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An evergreen shrub of bushy shape up to 6 or 8 ft high (perhaps more); young shoots downy. Leaves oval-lanceolate, tapered to both ends, shallowly toothed, 11⁄2 to 2 in. long, 1⁄2 to 11⁄4 in. wide, glossy blackish green, glabrous except on the midrib and short stalk. Flowers solitary, terminal, 1 to 11⁄2 in. across, opening in midwinter; petals numerous, soft rose-coloured; bracts very finely downy in the centre. Bot. Mag., t. 2080; Bot. Reg., t. 547.
The habitat of the plant from which this charming evergreen originated does not seem to be known, but it is no doubt Chinese. It is an excellent evergreen for a wall, even one partially shaded, where its flowers often open during the mild period that frequently precedes Christmas. It is easily recognised by its thin leaves and completely double flowers on short pedicels covered by bracteoles which grade into the sepals, and like them are green often with a red margin. The flowers fall off as a whole.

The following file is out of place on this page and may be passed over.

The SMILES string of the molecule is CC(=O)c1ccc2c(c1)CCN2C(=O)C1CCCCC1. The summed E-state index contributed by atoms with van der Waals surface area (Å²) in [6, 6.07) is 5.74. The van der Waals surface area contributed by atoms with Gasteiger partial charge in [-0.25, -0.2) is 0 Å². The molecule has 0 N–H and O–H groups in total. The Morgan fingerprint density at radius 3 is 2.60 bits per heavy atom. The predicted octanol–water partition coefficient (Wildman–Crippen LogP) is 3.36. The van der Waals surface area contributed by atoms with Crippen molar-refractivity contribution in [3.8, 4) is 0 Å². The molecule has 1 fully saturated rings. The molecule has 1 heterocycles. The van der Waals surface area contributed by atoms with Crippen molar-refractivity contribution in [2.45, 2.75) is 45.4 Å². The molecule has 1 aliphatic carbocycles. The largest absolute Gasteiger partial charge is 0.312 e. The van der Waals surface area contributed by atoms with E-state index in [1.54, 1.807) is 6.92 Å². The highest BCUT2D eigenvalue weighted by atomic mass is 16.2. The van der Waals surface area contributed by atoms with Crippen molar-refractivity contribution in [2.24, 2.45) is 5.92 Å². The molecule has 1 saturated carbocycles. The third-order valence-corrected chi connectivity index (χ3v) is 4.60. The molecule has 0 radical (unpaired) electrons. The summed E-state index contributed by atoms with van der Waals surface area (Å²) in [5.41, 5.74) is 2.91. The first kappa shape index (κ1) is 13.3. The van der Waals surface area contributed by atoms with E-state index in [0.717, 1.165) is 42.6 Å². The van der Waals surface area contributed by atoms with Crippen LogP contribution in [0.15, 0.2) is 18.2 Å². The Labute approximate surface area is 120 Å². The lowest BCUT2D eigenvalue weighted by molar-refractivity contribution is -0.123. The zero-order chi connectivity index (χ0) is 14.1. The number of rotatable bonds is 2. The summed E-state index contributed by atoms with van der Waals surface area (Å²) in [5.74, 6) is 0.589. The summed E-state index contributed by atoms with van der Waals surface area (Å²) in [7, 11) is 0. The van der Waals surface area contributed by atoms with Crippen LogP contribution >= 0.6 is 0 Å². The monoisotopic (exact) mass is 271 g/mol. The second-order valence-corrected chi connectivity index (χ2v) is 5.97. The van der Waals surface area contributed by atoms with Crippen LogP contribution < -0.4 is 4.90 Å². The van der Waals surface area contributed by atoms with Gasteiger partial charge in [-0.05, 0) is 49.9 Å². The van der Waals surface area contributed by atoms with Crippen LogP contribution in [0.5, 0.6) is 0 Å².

C. rosiflora – According to Chang (op. cit., pp. 188–9) this occurs wild in various parts of China.